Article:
To find out what the home could be worth, you can:
- Use Home Price Guide to find out its estimated value
- Look at previous sales of comparable properties
If the price of a recently sold comparable property is undisclosed, try getting in touch with the selling agent to see if they can tell you the sale price.
It’s also a good idea to attend a few auctions of comparable properties. Seeing how many people are in the running – and how aggressively they’re bidding – can give you an idea of the demand for properties in the local area.
How to inspect a property
- Make a checklist of needs, wants and dealbreakers.
- Take pictures and notes to jog your memory later.
- Make note of key features or problems with the property.
- Ask the agent questions about the property.
- Sense-check prices of comparable properties.
4. Due diligence
Due diligence is the essential checks you need to do before buying a property to make sure you’re making the right decision.
Buying a property is a huge investment, so it’s a good idea to go into the process with your eyes wide open.
Unearthing any potential problems with the property, can also be a useful bargaining tool when negotiating with a vendor.
The cost of due diligence can add up, so it’s worth factoring it into your budget from the beginning.
Building and pest inspections
A building and pest inspection is conducted by a qualified building professional who inspects the property and looks for structural issues such as cracking, sagging or rising damp, as well as infestations of pests like mice and termites. The findings are compiled in a detailed report, which also outlines any limitations of the inspections, such as areas that were inaccessible.
Buyers normally arrange their own independent pest inspections, but sometimes buyers can purchase a vendor-supplied report at a reduced cost. In these cases, the eventual buyer will usually pay the full price of the report.
The equivalent for an apartment is a strata report. As well as revealing any building issues, this will detail the financial health of the building, including the state of the capital works fund. Buyers will know whether they can expect any special levies for major repairs in the future.
Once you’re satisfied with the building and pest report or strata report, you’ll need to get a copy of the contract from the agent, and engage a solicitor or conveyancer to look it over.
The contract will contain information such as the purchase price, the settlement date, and the zoning of the property. It will also contain any special conditions or deadlines, as well as any matters relating to the title, such as covenants, easements or restrictions.
Your conveyancer may suggest changes to be made to the contract to protect your interests, and you can also propose changes like a longer settlement period.
Conveyancers may charge a small fee to review contracts or may provide the service free of charge on the assumption that the buyer will engage their services for settlement.
Due diligence essentials
- Review the building or strata report.
- Engage a solicitor or conveyancer to review the contract and/or the building or strata report.
- Check contract conditions and propose any changes as necessary.
5. The property buying process
If you’ve found and inspected a property you like, reviewed the building or strata report and the contract, and have home loan pre-approval in place, you’ll be in a strong position to make an offer or bid at auction.
Deciding how much to offer for a property can be stressful. It depends on the market conditions, how many people are interested in the property, and your own personal circumstances.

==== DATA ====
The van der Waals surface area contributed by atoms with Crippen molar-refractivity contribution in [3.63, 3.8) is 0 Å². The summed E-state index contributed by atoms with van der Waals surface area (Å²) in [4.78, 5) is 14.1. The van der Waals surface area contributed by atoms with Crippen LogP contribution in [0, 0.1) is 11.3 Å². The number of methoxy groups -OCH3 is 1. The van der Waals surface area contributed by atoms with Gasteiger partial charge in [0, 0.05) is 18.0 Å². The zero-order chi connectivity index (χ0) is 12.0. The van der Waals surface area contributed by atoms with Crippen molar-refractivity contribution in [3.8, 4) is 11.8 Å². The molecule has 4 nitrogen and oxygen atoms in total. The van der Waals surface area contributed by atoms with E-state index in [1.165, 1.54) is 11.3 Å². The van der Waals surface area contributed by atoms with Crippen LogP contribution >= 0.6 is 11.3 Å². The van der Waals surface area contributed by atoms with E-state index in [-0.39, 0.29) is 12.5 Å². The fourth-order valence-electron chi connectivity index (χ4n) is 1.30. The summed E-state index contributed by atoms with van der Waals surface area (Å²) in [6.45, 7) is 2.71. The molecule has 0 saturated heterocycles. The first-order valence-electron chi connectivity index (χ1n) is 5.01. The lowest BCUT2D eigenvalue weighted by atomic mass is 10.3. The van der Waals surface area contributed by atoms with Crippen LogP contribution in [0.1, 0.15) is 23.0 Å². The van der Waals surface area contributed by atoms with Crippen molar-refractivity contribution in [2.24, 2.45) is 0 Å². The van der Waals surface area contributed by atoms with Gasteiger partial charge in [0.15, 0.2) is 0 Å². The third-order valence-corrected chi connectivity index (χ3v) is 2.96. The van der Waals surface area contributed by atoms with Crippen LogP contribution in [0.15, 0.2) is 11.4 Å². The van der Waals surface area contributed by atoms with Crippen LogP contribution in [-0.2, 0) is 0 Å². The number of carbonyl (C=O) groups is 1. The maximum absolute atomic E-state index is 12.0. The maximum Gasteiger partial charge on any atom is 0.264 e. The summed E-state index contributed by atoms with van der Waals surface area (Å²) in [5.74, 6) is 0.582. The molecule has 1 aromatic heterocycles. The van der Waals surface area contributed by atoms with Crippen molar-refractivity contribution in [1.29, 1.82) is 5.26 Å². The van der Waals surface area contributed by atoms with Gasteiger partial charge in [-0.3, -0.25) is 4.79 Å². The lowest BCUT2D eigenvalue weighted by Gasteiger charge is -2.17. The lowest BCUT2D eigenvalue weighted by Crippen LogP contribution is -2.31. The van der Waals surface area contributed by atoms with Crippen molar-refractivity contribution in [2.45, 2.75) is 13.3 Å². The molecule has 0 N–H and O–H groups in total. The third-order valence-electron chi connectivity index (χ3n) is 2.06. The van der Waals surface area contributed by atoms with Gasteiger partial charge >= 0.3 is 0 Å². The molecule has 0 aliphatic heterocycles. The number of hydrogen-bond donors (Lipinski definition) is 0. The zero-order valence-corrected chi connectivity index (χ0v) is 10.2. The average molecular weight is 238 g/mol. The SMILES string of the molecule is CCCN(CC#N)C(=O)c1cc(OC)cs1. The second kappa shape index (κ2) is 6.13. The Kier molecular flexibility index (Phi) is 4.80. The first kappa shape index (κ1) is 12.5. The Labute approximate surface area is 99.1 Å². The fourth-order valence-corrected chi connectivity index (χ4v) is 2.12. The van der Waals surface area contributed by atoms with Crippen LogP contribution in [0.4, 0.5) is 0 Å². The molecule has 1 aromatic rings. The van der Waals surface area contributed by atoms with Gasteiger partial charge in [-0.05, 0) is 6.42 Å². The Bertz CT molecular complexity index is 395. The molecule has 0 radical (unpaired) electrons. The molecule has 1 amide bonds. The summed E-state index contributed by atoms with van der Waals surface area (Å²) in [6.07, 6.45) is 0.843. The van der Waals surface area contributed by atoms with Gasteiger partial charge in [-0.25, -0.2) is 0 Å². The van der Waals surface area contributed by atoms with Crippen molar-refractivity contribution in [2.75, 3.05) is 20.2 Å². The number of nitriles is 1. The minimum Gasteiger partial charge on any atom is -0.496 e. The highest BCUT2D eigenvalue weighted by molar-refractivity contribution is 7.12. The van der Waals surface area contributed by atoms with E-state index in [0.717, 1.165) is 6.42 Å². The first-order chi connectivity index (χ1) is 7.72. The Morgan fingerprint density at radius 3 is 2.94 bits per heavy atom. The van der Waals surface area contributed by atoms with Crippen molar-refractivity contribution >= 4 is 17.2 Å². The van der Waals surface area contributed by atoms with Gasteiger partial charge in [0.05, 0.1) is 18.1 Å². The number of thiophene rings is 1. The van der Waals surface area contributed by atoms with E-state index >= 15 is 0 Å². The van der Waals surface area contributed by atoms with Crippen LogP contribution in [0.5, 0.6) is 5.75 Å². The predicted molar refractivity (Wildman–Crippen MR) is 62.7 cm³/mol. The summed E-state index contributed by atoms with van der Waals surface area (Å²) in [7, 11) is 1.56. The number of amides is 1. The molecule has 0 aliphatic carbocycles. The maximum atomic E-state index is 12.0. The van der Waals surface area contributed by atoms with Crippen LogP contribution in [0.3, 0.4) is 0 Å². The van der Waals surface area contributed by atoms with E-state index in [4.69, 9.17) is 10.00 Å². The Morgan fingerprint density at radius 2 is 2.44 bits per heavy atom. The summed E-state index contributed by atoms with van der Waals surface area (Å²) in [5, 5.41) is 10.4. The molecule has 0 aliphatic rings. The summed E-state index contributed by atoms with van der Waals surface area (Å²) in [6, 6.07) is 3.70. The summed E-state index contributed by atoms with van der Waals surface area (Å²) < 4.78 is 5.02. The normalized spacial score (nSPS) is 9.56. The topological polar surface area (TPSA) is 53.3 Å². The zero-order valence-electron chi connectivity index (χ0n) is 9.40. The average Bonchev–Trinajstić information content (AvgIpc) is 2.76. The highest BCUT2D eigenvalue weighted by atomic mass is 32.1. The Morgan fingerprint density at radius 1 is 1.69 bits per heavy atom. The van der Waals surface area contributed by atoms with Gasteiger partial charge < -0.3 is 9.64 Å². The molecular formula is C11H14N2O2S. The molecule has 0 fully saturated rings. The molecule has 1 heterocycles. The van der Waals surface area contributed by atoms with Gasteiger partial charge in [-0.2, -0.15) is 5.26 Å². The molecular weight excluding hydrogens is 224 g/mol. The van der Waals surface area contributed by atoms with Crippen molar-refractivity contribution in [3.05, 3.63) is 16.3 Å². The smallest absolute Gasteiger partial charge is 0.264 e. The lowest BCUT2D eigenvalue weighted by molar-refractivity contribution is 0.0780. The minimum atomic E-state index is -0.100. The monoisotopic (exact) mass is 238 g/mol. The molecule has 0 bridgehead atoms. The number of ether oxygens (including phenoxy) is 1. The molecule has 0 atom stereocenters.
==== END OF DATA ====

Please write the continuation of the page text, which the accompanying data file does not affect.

Making an offer
Offering too low can be considered insulting to the vendor, but offering too close to the listing price could mean you’re paying more than you need to. If you’re really struggling to come up with a figure, consider hiring a valuer to inspect the property to give you an idea of how much to offer.
An offer should be submitted in writing to the agent, who is legally obliged to pass it on to the vendor. Specify how much you’re willing to pay and any conditions you want to attach to the offer, such as repairs required, the deposit you’ll put down, and a deadline to accept or reject the offer.
The cooling-off period is the length of time after purchase in which buyers can back out of the transaction. During this period, buyers can undertake further investigations of the property and cancel the sale if they decide not to go ahead.
The standard cooling-off period is between two and five business days, depending on the state. Buyers who cancel the sale will have to pay a termination fee, usually a small percentage of the sale price.
Making a pre-auction offer will usually require you to waive your cooling off period. That means all your investigations need to be done, and home loan pre-approval should be in place before you make an offer.
Bidding at auction
There are a lot of tips and tricks for bidding at auction but the most important thing you need to do is stick to your budget. It’s easy to get carried away in the moment, especially if you’ve missed out at a number of auctions in the past, but your upper limit should be very clear in your mind before you even pick up the bidder’s paddle.
If you’re successful at auction, you’ll normally need a 10 per cent deposit ready to hand over on the day. Some agents may accept a bank transfer, otherwise, you’ll need a chequebook or a bank cheque.
The settlement period is when both parties complete the transaction. This is where solicitors and conveyancers do the bulk of their work, ensuring the buyer is purchasing exactly what they’ve been sold.
The standard settlement period is six weeks, although this can vary. Vendors who are purchasing another property often require a longer settlement period to allow more time to find their next home, while buyers who are also selling their existing property may request a longer settlement period to allow more time to sell their home.
On settlement day, the seller receives the money owed, the property is legally transferred to the buyer, and the buyer is given the keys.
Article Source: qldpropertyinvestor.com.au